One of the GDC sessions I attended this year was a charming panel discussion including, among other people, Steve Meretzky of Infocom fame. Which got me curious what he was up to these days—I don’t generally expect people from that era to still be active in the game industry—and was pleasantly surprised to find out that he’s the VP of game design at a company, Playdom, that’s located in Mountain View all of a mile and a half away from my house.
So I filed away their existence in the back of my brain (well, actually, in my GTD someday/maybe list) and mostly forgot about them. Not completely: at the time, I was thinking about possibly changing jobs. But my general conclusion was that I was in general rather happy with my current job, and that while I was starting to feel a bit antsy, I’d probably prefer to change jobs towards the end of 2009 than towards the middle. I sent out a few feelers at the time, but none of them paid off, so I was happy enough to shelve the issue.
It turned out, though, that one of the feelers wasn’t dead, it had just gotten buried for a bit. It resurrected itself in the middle of the summer, and shortly after that happened, I got cold-called by a recruiter who mentioned Playdom! So I sent in my resume, and went in to interview. And I’m very glad I did, they look like they’ll be a very nice match for what I’m looking for. In fact, going down the checklist from the aforementioned blog post, they hit on almost every front: a local game company working in small, cross-functional teams with very fast iterations and which would expose me to many domain and technological areas that I’m not very well steeped in yet. (No Erlang, but I can certainly live with that. It’s also not clear to me how many of the agile technical practices they use, but that’s an area where I should be able to contribute if doing so turns out to be useful; anyways, right now I’m a lot more curious to see what a fast-moving team looks like on the business side than the technical side.)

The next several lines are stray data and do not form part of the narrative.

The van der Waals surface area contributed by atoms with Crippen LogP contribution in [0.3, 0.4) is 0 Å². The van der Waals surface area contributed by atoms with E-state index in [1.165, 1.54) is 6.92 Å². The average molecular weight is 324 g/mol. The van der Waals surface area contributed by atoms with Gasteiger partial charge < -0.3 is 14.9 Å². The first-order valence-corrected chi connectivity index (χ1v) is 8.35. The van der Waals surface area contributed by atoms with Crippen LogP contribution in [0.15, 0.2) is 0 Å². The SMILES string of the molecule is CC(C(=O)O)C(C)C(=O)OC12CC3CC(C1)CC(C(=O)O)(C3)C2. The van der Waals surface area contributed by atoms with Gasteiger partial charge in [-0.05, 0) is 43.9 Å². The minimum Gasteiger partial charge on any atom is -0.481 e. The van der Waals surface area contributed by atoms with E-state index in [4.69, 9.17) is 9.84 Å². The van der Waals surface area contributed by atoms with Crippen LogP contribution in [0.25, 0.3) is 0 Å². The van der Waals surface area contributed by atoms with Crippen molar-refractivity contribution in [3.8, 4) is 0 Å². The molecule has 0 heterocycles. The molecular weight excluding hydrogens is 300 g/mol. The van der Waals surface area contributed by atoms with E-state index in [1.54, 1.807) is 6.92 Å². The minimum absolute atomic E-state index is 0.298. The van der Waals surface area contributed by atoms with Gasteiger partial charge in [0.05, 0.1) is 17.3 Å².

They focus on social games. Which might seem like a bad fit for me, because my taste in games is fairly traditional. Actually, though, it’s something that I’m rather excited about, for two reasons. (Or perhaps one reason with two sides?) One reason is an aesthetic one, or a cultural one: a new art medium is a gift that we should cherish, so the last thing that I want is to see it have its practitioners bore into a tiny area of the design space, ignoring vast reaches of what is possible. That is, unfortunately, exactly what several major players in the game industry have been doing over the last decade, so I’m very glad to see companies like Playdom consciously setting their sights elsewhere.